Use ChatGPT to explain anything to your young children

ChatGPT understands the concept of the “Guided Reading Levels” that elementary school teachers can use to select texts of appropriate difficulty levels for K-8 students. The GRL ranges are:

      • Kindergarten: A-C
      • 1st Grade: C-I
      • 2nd Grade: I-M
      • 3rd Grade: M-P
      • 4th Grade: P-S
      • 5th Grade: S-V
      • 6th Grade: V-Y

    ChatGPT cannot read a webpage URL, but if you type into the chat: “Please summarize this text to GRL level K: ” and paste in the text of an article (be careful not to include any ads or unrelated text!), it will give you a summary of that article using words appropriate for the average 2nd grader.

    Screen capture of ChatGPT input dialog, with a command to summarize a pasted block of text from a website

    I selected the main article text from this page about book publishers trying to shut down libraries’ ability to lend digital books, and asked ChatGPT for a GRL Level K summary. It’s result:

    Some big book publishers are trying to stop libraries from lending out digital copies of books, which is called controlled digital lending (CDL). But CDL has already been deemed legal by the courts. The publishers say CDL interferes with their ability to sell books, but that’s not true. The judge in the case asked tough questions of both sides, but it’s not clear what will happen yet.

    I asked for Level Y (a more advanced 6th grader) and it gives this summary:

    Some big book publishers are trying to kill off libraries through a lawsuit against a lending method called controlled digital lending (CDL). CDL is a way for libraries to lend digital copies of books, which has already been deemed legal in copyright law. The publishers claim that CDL interferes with the market for licensed ebooks and that digital scans don’t deteriorate the way physical books do. However, licensed ebooks are generally better than scanned CDL books, and the big publishers have turned licensed ebooks into a scheme to block libraries from lending ebooks. A hearing for the lawsuit challenged both sides, and the judge asked the publishers to prove that the Internet Archive’s Open Library caused them harm while also questioning whether the Internet Archive had the right to make copies. The publishers argued that they should have made even more money during the pandemic, but this argument was challenged by the judge. The case will likely be appealed regardless of the outcome.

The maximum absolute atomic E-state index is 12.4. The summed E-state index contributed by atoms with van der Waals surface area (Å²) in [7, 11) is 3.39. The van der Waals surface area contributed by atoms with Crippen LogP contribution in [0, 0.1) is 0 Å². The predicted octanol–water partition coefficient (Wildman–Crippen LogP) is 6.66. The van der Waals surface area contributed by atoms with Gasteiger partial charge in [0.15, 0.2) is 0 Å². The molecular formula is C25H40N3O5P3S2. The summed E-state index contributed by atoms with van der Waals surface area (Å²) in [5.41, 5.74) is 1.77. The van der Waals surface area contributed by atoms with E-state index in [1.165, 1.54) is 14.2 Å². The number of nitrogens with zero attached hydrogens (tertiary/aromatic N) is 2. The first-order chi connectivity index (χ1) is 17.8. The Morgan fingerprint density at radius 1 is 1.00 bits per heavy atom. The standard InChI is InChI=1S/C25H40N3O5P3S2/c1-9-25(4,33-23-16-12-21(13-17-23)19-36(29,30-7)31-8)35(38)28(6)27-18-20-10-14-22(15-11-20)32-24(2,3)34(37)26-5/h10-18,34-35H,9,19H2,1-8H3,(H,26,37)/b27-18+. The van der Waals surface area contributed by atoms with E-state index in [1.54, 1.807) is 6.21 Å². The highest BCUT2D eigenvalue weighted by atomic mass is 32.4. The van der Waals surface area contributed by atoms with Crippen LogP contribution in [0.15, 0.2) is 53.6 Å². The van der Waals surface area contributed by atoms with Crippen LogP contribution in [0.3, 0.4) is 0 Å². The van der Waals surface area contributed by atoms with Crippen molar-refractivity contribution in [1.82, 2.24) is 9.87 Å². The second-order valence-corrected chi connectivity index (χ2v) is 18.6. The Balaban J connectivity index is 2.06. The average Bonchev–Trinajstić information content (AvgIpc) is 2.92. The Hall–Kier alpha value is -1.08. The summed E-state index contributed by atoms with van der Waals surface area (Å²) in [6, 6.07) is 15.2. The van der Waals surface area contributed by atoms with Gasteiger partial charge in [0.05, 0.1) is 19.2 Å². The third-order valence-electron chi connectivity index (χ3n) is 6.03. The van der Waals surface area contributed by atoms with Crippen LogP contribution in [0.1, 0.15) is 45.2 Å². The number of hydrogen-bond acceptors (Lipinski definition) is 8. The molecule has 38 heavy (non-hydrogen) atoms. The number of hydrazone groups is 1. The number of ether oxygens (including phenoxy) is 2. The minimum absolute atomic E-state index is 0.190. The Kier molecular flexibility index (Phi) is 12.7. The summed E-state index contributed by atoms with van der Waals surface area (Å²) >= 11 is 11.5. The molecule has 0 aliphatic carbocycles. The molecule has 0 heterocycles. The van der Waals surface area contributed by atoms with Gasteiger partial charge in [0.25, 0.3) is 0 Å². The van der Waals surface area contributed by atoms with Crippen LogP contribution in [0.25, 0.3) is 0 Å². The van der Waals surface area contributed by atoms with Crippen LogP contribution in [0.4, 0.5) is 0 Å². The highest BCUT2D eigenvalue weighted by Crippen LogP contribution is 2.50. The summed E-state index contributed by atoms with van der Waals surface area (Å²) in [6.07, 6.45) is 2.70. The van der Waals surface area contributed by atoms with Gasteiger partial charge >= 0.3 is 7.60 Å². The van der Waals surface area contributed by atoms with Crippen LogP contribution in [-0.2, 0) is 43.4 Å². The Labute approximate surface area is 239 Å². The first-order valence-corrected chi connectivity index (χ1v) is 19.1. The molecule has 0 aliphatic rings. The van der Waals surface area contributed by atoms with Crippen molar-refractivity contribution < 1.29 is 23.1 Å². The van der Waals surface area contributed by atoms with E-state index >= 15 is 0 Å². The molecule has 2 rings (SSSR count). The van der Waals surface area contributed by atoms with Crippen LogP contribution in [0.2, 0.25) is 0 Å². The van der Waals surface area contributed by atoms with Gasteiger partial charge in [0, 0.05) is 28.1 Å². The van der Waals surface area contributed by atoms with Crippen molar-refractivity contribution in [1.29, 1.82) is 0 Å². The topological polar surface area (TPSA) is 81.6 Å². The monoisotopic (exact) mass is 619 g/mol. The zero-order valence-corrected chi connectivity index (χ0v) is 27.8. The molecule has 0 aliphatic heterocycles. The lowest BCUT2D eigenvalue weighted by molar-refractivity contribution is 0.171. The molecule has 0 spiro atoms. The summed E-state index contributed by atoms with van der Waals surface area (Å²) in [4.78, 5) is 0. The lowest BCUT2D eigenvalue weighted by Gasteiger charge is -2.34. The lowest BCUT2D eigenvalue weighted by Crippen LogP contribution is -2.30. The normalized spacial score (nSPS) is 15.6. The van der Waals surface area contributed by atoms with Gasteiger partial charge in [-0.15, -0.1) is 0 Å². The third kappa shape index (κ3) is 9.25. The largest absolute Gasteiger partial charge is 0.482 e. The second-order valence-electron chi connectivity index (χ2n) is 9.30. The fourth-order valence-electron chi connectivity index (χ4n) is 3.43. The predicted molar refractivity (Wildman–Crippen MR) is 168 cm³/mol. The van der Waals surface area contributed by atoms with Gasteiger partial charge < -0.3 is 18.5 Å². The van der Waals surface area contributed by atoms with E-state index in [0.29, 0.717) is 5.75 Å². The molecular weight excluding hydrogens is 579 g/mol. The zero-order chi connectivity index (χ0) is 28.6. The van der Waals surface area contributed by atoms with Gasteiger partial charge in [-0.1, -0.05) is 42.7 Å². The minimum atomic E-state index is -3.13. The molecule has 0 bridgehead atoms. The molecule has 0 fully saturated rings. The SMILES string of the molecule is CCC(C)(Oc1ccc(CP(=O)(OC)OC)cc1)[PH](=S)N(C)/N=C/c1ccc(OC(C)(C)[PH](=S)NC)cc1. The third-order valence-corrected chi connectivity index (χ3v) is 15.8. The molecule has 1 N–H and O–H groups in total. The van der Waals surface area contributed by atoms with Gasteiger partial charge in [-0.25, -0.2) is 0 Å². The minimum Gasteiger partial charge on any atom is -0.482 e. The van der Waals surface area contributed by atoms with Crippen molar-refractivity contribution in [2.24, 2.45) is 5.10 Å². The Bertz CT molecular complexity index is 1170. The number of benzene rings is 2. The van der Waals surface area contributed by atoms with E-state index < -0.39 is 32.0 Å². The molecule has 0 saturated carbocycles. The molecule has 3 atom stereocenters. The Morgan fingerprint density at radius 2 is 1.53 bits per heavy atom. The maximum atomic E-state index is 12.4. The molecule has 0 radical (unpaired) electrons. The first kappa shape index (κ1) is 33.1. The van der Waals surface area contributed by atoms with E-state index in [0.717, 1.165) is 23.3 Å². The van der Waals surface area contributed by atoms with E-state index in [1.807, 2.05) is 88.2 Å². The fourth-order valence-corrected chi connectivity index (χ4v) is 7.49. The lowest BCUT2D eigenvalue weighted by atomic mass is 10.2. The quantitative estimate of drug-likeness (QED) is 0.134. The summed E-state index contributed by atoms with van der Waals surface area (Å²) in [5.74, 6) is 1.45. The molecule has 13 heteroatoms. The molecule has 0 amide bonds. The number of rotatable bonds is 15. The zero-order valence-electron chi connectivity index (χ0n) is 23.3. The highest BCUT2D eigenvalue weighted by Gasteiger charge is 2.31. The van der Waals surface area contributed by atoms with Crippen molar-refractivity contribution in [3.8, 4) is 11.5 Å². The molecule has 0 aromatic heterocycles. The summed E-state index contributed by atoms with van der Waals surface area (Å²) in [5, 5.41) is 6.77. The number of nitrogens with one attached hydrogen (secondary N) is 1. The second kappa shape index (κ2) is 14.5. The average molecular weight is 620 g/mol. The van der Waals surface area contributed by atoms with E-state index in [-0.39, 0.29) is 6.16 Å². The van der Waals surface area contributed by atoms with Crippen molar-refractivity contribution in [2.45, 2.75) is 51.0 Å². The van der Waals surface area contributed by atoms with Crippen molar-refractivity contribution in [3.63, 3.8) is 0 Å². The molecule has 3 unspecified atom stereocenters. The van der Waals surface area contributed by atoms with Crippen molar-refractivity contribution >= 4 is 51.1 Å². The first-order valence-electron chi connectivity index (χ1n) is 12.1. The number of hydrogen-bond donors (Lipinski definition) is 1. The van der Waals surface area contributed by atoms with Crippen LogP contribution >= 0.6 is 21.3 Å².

So now you’ve got no excuse not to talk with your younger children (or, say, your neighbor of the opposite political affiliation from you, who you think is the mental equivalent of a 3rd grader!) about anything. “AI” will give you the words!

    Hit-Air vest reset screw

    Don’t overpay for a simple screw!

    My daughter rides horses, and for safety while riding on the cross-country courses, she wears a Hit-Air vest. This is a cool “airbag you wear” device with a lanyard that attaches to the saddle. If you have an “unplanned departure” from the horse, the lanyard pulls out a restraining ball, allowing a spring-loaded plunger to pierce the seal on a CO2 cartridge and rapidly inflate some pillows to protect the neck, spine, and hips/ribs. Motorcyclists use similar technology for a while too, but with hard external surfaces to protect against road rash, destruction of the vest from sliding on the road, etc. The equestrian version is just a soft canvas-type material all around.

    Anyway… at a show a few weeks ago, daughter had an unplanned departure, vest worked as it was supposed to. When I asked where the reset screw was… “I don’t know.”

    Great. Check the Hit-Air accessories page – they want $9 plus almost $8 shipping. Other vendors want as much as $20 + shipping! For a single hex-head screw and an Allen wrench. And with shipping the way it is these days, it would likely take a week or two to receive them.

    One trip to the local hardware store later… After test fitting several screws, I learned that it is a metric M6x30 1.0 pitch (36mm total overall length, threaded part is 30 mm). I bought 3 of them at about $2 each.

    I could not find this information anyplace online, so here it is. Hopefully it helps out someone else in a pinch in the future. I will be telling all our other “barn families” with vest wearers about this too. And I’ve added it as a comment on several of the popular Youtube videos about how to replace the cartridge.

    While I don’t begrudge Hit-Air making money off replacement parts, this seems a little exorbitant. Also, in a pinch, it is comforting to know that you could get the part to reset this important safety item from any local hardware store or “big box” vendor like Lowe’s, Home Depot, etc.

    For now, we’ll be keeping one screw in the tack trunk with the replacement cartridges, one in the truck glovebox, and one at home in my toolbox. It’s too easy to drop something in the grass, etc., and we don’t want our rider to be without the protection of the Hit-Air vest!